“I’m Bipolar.  My mood can go from extremely happy to mad at the world in seconds.”

“I have OCD. I need to have my whole house clean at all times.”

“He has ADHD. He doesn’t listen or pay attention to what anyone says.”

“She has PTSD. She just can’t get over what happened to her as a child.”

The above statements (or similar variations) are responses I so often hear from new clients during an initial therapy appointment when I ask the standard question, “So why are you here today?”  It seems that in this era where we are constantly being inundated with information from social media everyone has learned to self-diagnose serious mental health conditions.  Don’t get me wrong; I too am often guilty of going to a website and plugging in my symptoms to see what diagnosis is causing my distress/discomfort (Here’s a hint…It’s always the bubonic plague).  When we are going through something atypical, our brains want to find rationality to a seemingly irrational situation.  A thorough Internet search will inevitably lead us to align with a variety of diagnoses or stories from others who have dealt with similar conditions.  

This post is not about dogging on social media and telling you all to stop watching videos about adult ADHD and the mental health issues plaguing Generation X.  There is so much valuable content and relatable videos on the Internet, and I strongly encourage my clients to view all of this…AFTER they have been through a thorough mental health assessment and received a definitive diagnosis from a mental health professional. 

Here’s the problem with self-diagnosing.  Mental health professionals use a book called the Diagnostic and Statistical Manual of Mental Disorders (currently DSM-5-TR) to look up symptoms clients have reported and arrive at a psychiatric diagnosis.  This book contains over 1000 pages of information documenting over 300 diagnoses.  So many of the symptoms overlap diagnoses.  For example, let’s look at the symptom “difficulty sustaining attention.”  It is well-known that inattention is a core symptom of Attention-Deficit/Hyperactivity Disorder (ADHD).  If a child was struggling with maintaining focus in school, it would be easy to jump to the diagnosis of ADHD and treat them with stimulant medication.  What many may not know is that inattention is also common in individuals who have experienced trauma or are suffering from Posttraumatic Stress Disorder (PTSD).  If a mental health professional did not perform a thorough evaluation of symptoms and erroneously gave a diagnosis of ADHD to a child who was suffering from PTSD, it could potentially cause a worsening of symptoms through the use of misaligned treatment and interventions (i.e. stimulant medication to treat inattention causing an increase in trauma-related anxiety, agitation, and irritability).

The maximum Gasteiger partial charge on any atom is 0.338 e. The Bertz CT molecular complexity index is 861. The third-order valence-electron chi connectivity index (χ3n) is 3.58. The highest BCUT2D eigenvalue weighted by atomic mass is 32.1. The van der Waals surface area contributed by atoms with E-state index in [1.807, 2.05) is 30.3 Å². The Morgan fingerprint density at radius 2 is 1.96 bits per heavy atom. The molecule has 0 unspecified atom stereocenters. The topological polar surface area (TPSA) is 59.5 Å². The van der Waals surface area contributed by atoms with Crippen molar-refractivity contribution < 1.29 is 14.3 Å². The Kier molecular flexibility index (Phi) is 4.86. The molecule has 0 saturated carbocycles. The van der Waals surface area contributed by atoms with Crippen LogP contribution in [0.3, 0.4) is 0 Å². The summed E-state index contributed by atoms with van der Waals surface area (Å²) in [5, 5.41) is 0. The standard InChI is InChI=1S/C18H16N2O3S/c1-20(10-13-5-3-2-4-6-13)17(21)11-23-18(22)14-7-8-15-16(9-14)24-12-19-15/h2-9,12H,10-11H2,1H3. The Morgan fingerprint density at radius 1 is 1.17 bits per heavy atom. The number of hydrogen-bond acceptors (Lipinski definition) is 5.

I believe that my clients know more about themselves (or their children) than anyone else.  I always listen to their concerns and attempt to provide answers to their questions.  I want them to trust me enough to tell me about the abnormal thoughts and behaviors they are experiencing.  As partners in the therapeutic process, it is the client’s job to report symptoms and behaviors and the therapist’s job to put those together into a diagnosis.